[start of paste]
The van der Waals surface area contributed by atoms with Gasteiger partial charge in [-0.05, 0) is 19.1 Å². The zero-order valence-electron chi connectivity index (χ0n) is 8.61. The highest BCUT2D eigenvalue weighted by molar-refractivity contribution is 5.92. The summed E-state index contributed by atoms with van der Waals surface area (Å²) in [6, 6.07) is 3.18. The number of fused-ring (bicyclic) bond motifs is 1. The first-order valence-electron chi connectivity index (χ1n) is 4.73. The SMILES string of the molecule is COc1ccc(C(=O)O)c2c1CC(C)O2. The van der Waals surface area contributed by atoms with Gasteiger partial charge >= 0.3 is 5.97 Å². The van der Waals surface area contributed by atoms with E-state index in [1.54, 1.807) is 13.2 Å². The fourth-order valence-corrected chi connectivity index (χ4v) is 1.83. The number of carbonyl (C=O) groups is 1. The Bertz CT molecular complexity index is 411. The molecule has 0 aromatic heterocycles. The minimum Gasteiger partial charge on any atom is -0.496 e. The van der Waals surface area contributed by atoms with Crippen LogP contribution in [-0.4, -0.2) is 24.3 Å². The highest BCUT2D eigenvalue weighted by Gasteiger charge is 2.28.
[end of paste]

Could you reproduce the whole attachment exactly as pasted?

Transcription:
The van der Waals surface area contributed by atoms with Gasteiger partial charge in [-0.05, 0) is 19.1 Å². The zero-order valence-electron chi connectivity index (χ0n) is 8.61. The highest BCUT2D eigenvalue weighted by molar-refractivity contribution is 5.92. The summed E-state index contributed by atoms with van der Waals surface area (Å²) in [6, 6.07) is 3.18. The number of fused-ring (bicyclic) bond motifs is 1. The first-order valence-electron chi connectivity index (χ1n) is 4.73. The SMILES string of the molecule is COc1ccc(C(=O)O)c2c1CC(C)O2. The van der Waals surface area contributed by atoms with Gasteiger partial charge >= 0.3 is 5.97 Å². The van der Waals surface area contributed by atoms with E-state index in [1.54, 1.807) is 13.2 Å². The fourth-order valence-corrected chi connectivity index (χ4v) is 1.83. The number of carbonyl (C=O) groups is 1. The Bertz CT molecular complexity index is 411. The molecule has 0 aromatic heterocycles. The minimum Gasteiger partial charge on any atom is -0.496 e. The van der Waals surface area contributed by atoms with Crippen LogP contribution in [-0.4, -0.2) is 24.3 Å². The highest BCUT2D eigenvalue weighted by Gasteiger charge is 2.28.